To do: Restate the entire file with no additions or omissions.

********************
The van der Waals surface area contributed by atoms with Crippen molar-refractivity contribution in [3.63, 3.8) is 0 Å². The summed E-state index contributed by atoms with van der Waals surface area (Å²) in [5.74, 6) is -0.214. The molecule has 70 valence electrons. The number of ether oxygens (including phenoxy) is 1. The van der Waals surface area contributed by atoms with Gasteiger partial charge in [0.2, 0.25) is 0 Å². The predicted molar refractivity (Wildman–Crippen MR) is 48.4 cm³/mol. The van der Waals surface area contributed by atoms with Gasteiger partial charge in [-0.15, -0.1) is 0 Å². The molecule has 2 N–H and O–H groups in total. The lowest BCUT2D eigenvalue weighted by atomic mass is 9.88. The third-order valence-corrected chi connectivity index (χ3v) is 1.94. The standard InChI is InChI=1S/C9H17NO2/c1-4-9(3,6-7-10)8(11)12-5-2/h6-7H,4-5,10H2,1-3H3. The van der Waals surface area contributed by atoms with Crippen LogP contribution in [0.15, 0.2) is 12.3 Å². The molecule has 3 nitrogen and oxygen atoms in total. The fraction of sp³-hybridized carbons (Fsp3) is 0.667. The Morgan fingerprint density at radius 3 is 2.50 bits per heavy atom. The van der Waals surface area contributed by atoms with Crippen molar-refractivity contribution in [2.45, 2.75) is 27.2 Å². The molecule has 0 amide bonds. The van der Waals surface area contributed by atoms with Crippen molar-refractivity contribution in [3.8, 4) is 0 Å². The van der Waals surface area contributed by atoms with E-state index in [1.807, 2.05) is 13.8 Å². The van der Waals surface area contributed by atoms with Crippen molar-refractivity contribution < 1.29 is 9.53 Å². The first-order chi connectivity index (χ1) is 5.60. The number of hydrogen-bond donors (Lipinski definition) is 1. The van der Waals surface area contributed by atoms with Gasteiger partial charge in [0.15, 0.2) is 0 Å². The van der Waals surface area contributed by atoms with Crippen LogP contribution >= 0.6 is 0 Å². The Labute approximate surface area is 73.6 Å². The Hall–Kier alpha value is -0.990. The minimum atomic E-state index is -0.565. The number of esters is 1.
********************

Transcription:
The van der Waals surface area contributed by atoms with Crippen molar-refractivity contribution in [3.63, 3.8) is 0 Å². The summed E-state index contributed by atoms with van der Waals surface area (Å²) in [5.74, 6) is -0.214. The molecule has 70 valence electrons. The number of ether oxygens (including phenoxy) is 1. The van der Waals surface area contributed by atoms with Gasteiger partial charge in [0.2, 0.25) is 0 Å². The predicted molar refractivity (Wildman–Crippen MR) is 48.4 cm³/mol. The van der Waals surface area contributed by atoms with Gasteiger partial charge in [-0.15, -0.1) is 0 Å². The molecule has 2 N–H and O–H groups in total. The lowest BCUT2D eigenvalue weighted by atomic mass is 9.88. The third-order valence-corrected chi connectivity index (χ3v) is 1.94. The standard InChI is InChI=1S/C9H17NO2/c1-4-9(3,6-7-10)8(11)12-5-2/h6-7H,4-5,10H2,1-3H3. The van der Waals surface area contributed by atoms with Crippen LogP contribution in [0.15, 0.2) is 12.3 Å². The molecule has 3 nitrogen and oxygen atoms in total. The fraction of sp³-hybridized carbons (Fsp3) is 0.667. The Morgan fingerprint density at radius 3 is 2.50 bits per heavy atom. The van der Waals surface area contributed by atoms with Crippen molar-refractivity contribution in [2.45, 2.75) is 27.2 Å². The molecule has 0 amide bonds. The van der Waals surface area contributed by atoms with Crippen molar-refractivity contribution in [3.8, 4) is 0 Å². The van der Waals surface area contributed by atoms with E-state index in [1.807, 2.05) is 13.8 Å². The van der Waals surface area contributed by atoms with Crippen molar-refractivity contribution < 1.29 is 9.53 Å². The first-order chi connectivity index (χ1) is 5.60. The number of hydrogen-bond donors (Lipinski definition) is 1. The van der Waals surface area contributed by atoms with Gasteiger partial charge in [0.15, 0.2) is 0 Å². The van der Waals surface area contributed by atoms with Crippen LogP contribution >= 0.6 is 0 Å². The Labute approximate surface area is 73.6 Å². The Hall–Kier alpha value is -0.990. The minimum atomic E-state index is -0.565. The number of esters is 1.